Accommodations are practices and procedures that provide equitable access to grade-level content. Accommodations are intended to reduce or eliminate the effects of a student’s disability or a student’s limited English proficiency. They do not reduce learning expectations. They do not change the content or the required skill level of an activity, lesson, or test.

 

Why Accommodate?

English language learners must receive accommodations:

1. to help them understand the content

2. to help them complete assignments

3. to help them improve their English

4. to help them feel included and comfortable

The key to helping the student understand the content and engage is by using teaching strategies and learning resources that make content comprehensible.

 

What types of accommodations should I use for ELL students in my classroom?

accommodations

https://study.com/academy/lesson/testing-accommodations-for-esl-students.html

 

Generally speaking, accommodations that are helpful for ELL students are usually helpful for all students.  With this in mind it is important to remember that many of the accommodations that can be made for ELL students can be applied when differentiating for student needs on a regular basis.  Below are just a few examples of classroom accommodations for ELL students.

General classroom accommodations

  • Use a variety of instruction and assessment strategies
  • Use cooperative group learning- reciprocal teaching, learning circles
  • Use visuals during instruction and accompany print material with visuals for clarification and explanation
  • Allow partner work
  • Explicitly instruct different types of learning strategies
  • Follow predictable routines in order to create an environment of security and stability especially for students new to the language and culture
  • Involve students’ culture and family in school events and projects
  • Create a sense of belonging for EVERY student in the class

Specific classroom accommodations

  • Find alternate ways for students to respond. To demonstrate knowledge, students can draw pictures with captions or speak their  responses instead of writing.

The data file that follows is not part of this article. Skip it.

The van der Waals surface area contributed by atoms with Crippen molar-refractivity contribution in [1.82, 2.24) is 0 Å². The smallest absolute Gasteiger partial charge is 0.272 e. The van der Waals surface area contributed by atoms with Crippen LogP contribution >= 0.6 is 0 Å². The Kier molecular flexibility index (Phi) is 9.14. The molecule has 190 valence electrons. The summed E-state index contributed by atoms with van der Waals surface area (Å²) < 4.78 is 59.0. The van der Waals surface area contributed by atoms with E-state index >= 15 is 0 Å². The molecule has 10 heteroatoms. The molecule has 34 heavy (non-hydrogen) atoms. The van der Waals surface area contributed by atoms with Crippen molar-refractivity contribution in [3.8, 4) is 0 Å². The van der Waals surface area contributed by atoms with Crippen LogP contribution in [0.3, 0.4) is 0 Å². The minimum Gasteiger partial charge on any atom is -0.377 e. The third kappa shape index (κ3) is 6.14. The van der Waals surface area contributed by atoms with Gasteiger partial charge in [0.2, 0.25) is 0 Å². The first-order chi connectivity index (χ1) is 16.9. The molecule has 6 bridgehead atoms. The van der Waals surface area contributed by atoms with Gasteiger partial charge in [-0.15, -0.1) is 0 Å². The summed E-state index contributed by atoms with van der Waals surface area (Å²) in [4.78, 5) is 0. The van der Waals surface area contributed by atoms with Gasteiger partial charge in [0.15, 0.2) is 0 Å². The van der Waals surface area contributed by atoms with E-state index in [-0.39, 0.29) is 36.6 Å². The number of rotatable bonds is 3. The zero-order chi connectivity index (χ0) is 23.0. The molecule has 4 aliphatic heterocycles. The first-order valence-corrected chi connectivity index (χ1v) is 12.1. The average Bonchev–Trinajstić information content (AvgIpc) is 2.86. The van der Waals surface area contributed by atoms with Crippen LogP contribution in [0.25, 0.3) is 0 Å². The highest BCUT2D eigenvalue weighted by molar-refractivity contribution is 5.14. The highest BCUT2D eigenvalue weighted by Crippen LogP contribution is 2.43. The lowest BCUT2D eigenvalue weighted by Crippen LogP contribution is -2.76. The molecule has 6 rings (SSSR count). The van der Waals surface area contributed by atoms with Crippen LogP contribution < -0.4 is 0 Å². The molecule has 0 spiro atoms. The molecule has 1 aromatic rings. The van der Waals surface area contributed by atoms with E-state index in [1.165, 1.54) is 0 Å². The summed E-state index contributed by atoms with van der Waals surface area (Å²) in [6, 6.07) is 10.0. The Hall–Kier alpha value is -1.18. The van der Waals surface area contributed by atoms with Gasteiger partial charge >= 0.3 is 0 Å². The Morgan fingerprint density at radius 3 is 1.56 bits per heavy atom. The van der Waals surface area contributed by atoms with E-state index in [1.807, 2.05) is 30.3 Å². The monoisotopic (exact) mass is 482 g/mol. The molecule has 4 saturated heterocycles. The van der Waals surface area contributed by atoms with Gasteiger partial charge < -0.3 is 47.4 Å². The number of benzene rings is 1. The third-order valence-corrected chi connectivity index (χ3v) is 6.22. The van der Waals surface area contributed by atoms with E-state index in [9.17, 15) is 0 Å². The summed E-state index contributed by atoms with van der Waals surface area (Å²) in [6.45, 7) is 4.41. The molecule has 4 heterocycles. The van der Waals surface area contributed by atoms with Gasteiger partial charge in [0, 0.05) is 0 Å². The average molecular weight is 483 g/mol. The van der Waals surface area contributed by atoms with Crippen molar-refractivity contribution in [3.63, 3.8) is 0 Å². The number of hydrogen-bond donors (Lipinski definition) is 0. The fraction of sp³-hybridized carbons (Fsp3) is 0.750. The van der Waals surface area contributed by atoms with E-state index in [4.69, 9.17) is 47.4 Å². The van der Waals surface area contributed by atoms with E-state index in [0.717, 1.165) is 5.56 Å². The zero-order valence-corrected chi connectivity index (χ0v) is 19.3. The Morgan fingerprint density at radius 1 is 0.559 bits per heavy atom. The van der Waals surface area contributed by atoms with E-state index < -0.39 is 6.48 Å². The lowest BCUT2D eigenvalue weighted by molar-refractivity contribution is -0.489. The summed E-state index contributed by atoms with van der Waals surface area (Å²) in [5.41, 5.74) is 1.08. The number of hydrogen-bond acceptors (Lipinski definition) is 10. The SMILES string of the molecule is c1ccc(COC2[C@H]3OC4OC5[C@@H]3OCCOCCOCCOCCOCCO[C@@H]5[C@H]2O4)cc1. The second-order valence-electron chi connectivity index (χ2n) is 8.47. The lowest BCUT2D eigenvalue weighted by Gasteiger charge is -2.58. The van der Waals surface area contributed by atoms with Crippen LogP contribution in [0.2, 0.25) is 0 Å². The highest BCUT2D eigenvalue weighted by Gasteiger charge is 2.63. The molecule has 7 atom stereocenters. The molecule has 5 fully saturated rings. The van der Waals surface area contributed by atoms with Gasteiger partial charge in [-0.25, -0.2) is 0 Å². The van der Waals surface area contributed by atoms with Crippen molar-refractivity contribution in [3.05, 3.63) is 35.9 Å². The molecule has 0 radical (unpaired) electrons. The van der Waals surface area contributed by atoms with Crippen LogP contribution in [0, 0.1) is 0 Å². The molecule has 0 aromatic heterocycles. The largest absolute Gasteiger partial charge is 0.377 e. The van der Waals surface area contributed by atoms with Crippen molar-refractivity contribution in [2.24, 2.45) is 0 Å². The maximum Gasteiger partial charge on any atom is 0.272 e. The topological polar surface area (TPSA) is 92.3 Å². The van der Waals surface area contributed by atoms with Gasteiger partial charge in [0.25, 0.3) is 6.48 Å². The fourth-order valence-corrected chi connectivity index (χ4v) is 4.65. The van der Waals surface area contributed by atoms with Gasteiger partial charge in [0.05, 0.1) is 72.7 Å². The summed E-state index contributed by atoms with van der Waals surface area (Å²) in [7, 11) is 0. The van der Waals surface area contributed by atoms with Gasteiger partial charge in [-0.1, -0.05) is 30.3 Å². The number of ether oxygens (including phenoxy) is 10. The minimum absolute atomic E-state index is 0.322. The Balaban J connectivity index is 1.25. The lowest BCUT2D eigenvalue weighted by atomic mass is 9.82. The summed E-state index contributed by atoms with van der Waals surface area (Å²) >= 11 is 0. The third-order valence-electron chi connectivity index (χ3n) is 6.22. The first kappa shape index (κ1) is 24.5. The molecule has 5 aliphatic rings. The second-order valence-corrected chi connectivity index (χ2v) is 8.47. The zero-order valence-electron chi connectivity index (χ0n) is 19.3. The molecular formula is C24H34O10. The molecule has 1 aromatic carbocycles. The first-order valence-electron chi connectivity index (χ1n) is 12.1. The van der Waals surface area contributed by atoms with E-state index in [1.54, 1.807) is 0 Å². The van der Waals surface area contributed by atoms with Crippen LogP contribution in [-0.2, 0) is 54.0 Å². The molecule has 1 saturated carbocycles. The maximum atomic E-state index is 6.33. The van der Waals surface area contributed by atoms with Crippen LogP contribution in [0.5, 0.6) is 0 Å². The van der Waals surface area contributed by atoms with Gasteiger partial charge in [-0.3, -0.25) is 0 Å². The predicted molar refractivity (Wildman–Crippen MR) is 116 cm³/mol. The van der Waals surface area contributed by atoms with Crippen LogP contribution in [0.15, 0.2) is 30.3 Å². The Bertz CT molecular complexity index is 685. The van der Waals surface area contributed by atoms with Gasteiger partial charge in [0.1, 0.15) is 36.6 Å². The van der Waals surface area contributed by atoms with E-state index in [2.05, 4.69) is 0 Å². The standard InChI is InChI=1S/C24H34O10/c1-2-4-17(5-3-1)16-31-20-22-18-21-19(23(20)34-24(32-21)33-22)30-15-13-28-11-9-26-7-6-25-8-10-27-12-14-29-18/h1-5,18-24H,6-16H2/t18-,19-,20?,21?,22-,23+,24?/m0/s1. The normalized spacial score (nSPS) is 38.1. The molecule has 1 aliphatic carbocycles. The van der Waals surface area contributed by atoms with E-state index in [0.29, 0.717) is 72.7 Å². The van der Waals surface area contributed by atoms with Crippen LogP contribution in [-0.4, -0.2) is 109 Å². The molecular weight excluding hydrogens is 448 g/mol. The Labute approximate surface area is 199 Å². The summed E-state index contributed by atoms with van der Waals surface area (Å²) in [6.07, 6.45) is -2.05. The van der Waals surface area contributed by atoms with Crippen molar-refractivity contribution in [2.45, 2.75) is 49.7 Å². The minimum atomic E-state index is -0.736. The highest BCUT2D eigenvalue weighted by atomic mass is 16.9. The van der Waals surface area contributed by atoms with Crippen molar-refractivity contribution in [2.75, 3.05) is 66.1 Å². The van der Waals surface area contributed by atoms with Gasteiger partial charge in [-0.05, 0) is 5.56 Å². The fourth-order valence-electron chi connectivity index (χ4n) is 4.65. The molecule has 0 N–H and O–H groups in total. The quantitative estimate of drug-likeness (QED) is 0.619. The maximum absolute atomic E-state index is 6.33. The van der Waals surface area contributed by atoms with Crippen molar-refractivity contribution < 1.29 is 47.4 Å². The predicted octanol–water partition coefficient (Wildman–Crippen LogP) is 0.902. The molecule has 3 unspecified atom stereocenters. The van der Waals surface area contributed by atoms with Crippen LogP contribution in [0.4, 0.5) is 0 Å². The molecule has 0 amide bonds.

Related image

https://clipartxtras.com/categories/view/41dc8ed9d385eaeef833cc1bd84c3d149240a8f5/writing-and-drawing.html

 

  • Prepare and distribute advance notes. This gives students opportunity to preview what will be taught and, in turn, aids in comprehension of the material.
  • Give extended time. Students may require more time to process and communicate information. Giving them extra time will help lessen anxiety, which often has a significant impact on performance.

https://twitter.com/valentinaesl

 

  • Provide a model or demonstration of required/expected written or oral responses. Modelling and using gestures to aid in understanding can be a very effective accommodation for students.
  • Simplify written and verbal instructions. This can be easily done by taking out extra words or turning complex sentences into simple ones. Consider these directions:

                 Carefully read each sentence below and determine its subject and predicate.                         Then, underline the subject once and the predicate twice.

                 These directions can be easily changed to this simpler version:

                Read each sentence. Put one line under the subject. Put two lines under the                             predicate.

               These simple changes require minimal effort and time, but actually do make a                       huge difference for students.

  • Provide frequent breaks. Learning can be hard work for students learning a new language. They need more frequent breaks than others so that they can perform at their best.

 

Are there any specific management strategies I should consider for ELL students?

There is no “one-size-fits all” magic formula for classroom management—every classroom situation is different, just as each student is relatively unique. Teachers really need to become aware and sensitive to cultural differences. The following is a short list of strategies toward better classroom management processes when teaching ELL students:

Strategy #1:  Learn your students’ names as fast as possible.

Not only will students quickly respond to hearing their names, but they will also recognize that you acknowledge them. In some cases it may be very difficult to quickly get to know all your students’ names. You need to familiarize yourself with the subtlety of pronunciation and intonation sometimes.  You need to make some effort to increase your effectiveness as a classroom teacher and manager.

Strategy #2:  Get to know your students as individuals

Build rapport with your students by making a brief, personal conversation every now and then in and out of the class. Generally, if students like you, they may be more inclined to follow directions, participate and behave.

Strategy #3: Gauge your language according to a student’s level. 

It is really important that teachers learn to communicate with a level of English their students can understand. You will need to constantly simplify the vocabulary, avoid complex sentences, cut out idiomatic expressions and phrasal verbs (replacing them with more direct forms of expression) and, most importantly, speak clearly and slowly.

Students will quickly lose interest in classes when they don’t understand what the teacher is talking about.  They will lose focus and become a distraction; which makes it so vital to maintain a comprehensible level of language and to develop a sense for when others don’t understand you. Don’t assume they understand something just because it seems simple to you. Simplify it.

Strategy #4:  Provide clear directions and transparent assessment criteria